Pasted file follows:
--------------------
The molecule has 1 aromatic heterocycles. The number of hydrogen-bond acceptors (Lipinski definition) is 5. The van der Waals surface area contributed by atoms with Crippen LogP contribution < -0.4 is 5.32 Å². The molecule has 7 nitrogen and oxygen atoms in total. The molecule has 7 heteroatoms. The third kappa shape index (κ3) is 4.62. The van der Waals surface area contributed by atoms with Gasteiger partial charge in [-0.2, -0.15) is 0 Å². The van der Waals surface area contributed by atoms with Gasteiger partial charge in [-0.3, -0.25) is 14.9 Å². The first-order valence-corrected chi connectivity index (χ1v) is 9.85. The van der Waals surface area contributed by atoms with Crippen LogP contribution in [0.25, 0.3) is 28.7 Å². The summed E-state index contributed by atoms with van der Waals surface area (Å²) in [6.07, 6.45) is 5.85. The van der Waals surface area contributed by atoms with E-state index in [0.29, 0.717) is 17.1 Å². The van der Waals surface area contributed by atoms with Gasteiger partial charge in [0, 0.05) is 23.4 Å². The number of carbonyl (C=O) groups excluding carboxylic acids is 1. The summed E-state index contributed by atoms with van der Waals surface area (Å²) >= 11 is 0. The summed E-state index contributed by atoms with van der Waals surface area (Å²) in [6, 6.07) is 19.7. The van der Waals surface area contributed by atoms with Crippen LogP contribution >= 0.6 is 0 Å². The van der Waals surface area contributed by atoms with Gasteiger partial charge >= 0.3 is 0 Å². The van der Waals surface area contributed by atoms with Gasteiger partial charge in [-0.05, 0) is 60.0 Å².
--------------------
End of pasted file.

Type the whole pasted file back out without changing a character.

The molecule has 1 aromatic heterocycles. The number of hydrogen-bond acceptors (Lipinski definition) is 5. The van der Waals surface area contributed by atoms with Crippen LogP contribution < -0.4 is 5.32 Å². The molecule has 7 nitrogen and oxygen atoms in total. The molecule has 7 heteroatoms. The third kappa shape index (κ3) is 4.62. The van der Waals surface area contributed by atoms with Gasteiger partial charge in [-0.2, -0.15) is 0 Å². The van der Waals surface area contributed by atoms with Gasteiger partial charge in [-0.3, -0.25) is 14.9 Å². The first-order valence-corrected chi connectivity index (χ1v) is 9.85. The van der Waals surface area contributed by atoms with Crippen LogP contribution in [0.25, 0.3) is 28.7 Å². The summed E-state index contributed by atoms with van der Waals surface area (Å²) in [6.07, 6.45) is 5.85. The van der Waals surface area contributed by atoms with E-state index in [0.29, 0.717) is 17.1 Å². The van der Waals surface area contributed by atoms with Gasteiger partial charge in [0, 0.05) is 23.4 Å². The number of carbonyl (C=O) groups excluding carboxylic acids is 1. The summed E-state index contributed by atoms with van der Waals surface area (Å²) >= 11 is 0. The summed E-state index contributed by atoms with van der Waals surface area (Å²) in [6, 6.07) is 19.7. The van der Waals surface area contributed by atoms with Crippen LogP contribution >= 0.6 is 0 Å². The van der Waals surface area contributed by atoms with Gasteiger partial charge >= 0.3 is 0 Å². The van der Waals surface area contributed by atoms with Gasteiger partial charge in [-0.05, 0) is 60.0 Å².